The takeaway is the necessity to follow along the lines of what the story needs to be: a massive collaboration effort with several films aiming toward a single point. For writers on assignment, they may have to create on someone else’s terms.

4. Creating a sidekick

Rarely does a protagonist go at it alone, especially a superhero. They need a sidekick. While sidekicks often fall under certain tropes, it’s okay to lean on that for levity in a somewhat chaotic situation.

Shang-Chi, like most superhero movies, is fun, even as the world is heading toward destruction and the lead character is going through traumatic events. Therefore, the fun and witty sidekick is there to be many things to our superhero.

In Shang-Chi, there is Katy (Awkwafina), who is the trusty sidekick along for the ride. But what writers can take away from a sidekick character like Katy is that they too have a transformation they must go through. She is similar to Shaun in that her life doesn’t have much direction, and she also parks cars. Unlike Shaun, she is more daring and humorous, as sidekicks are wont to be.

While some sidekicks are pushed along on the journey, Katy throws herself at it. She wants to be a part of whatever Shaun has to deal with and her arc reflects her going from sarcastic, directionless valet to heroine in her own right.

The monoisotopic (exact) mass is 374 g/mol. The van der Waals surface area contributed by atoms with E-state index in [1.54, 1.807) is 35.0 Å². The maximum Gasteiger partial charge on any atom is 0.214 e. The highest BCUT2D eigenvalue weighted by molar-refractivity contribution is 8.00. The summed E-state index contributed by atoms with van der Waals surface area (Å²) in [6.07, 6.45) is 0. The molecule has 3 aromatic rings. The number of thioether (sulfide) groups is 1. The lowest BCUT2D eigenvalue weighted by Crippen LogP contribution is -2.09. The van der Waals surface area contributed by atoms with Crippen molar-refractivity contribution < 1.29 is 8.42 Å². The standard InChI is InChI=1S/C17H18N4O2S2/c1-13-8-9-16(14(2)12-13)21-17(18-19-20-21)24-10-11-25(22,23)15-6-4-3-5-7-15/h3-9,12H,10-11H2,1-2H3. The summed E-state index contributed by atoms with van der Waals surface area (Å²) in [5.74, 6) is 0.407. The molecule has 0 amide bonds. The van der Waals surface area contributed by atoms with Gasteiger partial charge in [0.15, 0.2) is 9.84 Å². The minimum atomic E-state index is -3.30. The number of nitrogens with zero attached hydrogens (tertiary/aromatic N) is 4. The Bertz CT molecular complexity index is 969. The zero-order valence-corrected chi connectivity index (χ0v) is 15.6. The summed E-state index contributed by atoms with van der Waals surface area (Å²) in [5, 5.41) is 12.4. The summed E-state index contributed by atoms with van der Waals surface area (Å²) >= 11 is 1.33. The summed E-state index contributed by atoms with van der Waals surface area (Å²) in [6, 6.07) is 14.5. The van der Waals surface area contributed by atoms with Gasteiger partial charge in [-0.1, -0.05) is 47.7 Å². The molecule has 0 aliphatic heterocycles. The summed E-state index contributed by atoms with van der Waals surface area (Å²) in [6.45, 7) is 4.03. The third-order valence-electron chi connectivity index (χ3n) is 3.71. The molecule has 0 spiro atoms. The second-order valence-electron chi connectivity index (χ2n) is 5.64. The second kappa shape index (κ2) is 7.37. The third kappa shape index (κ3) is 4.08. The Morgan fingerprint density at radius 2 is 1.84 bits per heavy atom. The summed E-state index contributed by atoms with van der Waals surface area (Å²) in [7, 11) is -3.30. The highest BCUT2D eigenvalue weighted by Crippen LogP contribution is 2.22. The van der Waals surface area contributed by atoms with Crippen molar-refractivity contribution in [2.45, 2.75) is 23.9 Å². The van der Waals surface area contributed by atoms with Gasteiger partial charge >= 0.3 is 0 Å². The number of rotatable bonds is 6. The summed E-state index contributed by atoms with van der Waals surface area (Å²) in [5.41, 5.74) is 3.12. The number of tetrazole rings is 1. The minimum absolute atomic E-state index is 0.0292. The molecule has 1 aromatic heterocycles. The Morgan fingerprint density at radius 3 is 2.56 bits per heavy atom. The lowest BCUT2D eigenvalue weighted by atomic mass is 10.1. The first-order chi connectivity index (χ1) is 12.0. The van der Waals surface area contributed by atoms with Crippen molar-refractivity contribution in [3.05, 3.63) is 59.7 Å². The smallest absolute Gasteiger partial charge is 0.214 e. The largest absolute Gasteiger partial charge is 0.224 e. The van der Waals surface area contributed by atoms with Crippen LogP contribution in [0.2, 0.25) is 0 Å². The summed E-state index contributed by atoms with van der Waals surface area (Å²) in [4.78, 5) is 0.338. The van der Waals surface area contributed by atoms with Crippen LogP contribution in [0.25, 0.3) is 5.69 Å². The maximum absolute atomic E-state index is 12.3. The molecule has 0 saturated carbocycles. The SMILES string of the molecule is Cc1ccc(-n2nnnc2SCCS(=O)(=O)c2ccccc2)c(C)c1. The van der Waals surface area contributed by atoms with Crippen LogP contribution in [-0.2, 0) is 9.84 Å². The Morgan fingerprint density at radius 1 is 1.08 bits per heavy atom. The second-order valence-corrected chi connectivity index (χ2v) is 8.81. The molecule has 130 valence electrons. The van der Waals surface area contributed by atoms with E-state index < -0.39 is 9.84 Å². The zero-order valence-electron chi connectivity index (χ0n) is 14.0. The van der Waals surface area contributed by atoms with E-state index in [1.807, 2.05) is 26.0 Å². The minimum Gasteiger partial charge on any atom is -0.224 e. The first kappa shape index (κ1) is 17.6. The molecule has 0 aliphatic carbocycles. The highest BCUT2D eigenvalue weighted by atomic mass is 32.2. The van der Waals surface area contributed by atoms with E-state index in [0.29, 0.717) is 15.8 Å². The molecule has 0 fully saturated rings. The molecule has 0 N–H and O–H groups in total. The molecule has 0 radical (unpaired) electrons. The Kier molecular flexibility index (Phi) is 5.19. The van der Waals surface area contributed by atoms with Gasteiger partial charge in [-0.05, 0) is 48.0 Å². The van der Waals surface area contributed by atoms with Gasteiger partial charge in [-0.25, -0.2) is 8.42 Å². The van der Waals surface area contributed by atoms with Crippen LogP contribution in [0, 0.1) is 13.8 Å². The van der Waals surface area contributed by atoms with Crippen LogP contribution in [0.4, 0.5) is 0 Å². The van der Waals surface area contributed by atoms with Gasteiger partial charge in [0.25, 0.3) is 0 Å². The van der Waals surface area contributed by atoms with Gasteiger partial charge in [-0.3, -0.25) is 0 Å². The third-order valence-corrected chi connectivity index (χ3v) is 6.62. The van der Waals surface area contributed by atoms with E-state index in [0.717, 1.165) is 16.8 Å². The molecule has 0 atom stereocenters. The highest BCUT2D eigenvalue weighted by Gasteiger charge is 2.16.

5. Never waver from the throughline

What is the glue that holds the movie together? Writers struggling to come up with the next scene or even the next piece of dialogue will go back to what the story is about and find the truth in it. Many refer to this as the throughline. Documentary filmmakers reference it when editing their movie and writers use it to determine what their story is actually about at its deepest, yet basic level.

Shang-Chi’s throughline is the family matriarch, Li (Fala Chen). While on the surface it seems it’s about the 10 rings, the story’s throughline involves Shaun’s mom (I don’t know if "Shang-Chi and His Mom" would be a stellar marketing title, though). She is the one that wins the heart of Xu, who takes care of Shaun and his sister Xialing (Meng'er Zhang), whose untimely death puts the movie in motion and why Shaun must return to China.

Every major decision in the film is based on Li and her impact on the characters around her.

Sometimes a throughline is hard to figure out even as the writer is creating the story, and it could be subject to interpretation as it evolves into a movie or read/watched by others. However, it will help guide the decisions characters make throughout.

As a final thought, there were a few other takeaways from Shang-Chi and the Legend of the Ten Rings worth noting. This film doesn’t shy away from the reality of the characters or the influence other films have on it. There are fighting styles throughout reminiscent of Chinese films such as Crouching Tiger, Hidden Dragon, Ip Man films and other modern kung fu movies. Also, this movie has a lot of subtitles. Considering the film brought in a mammoth of more than $90 million dollars Labor Day weekend and followed it up last weekend with another $36 million, it’s proof that writers shouldn’t fear foreign languages. Audiences will accept this if the story is strong; advice that may not have been given just a few years ago. With Shang-Chi it added a rich layer to the film and helped immerse the audience into the culture and setting of the story.

Shang-Chi and the Legend of the Ten Rings is currently in theaters.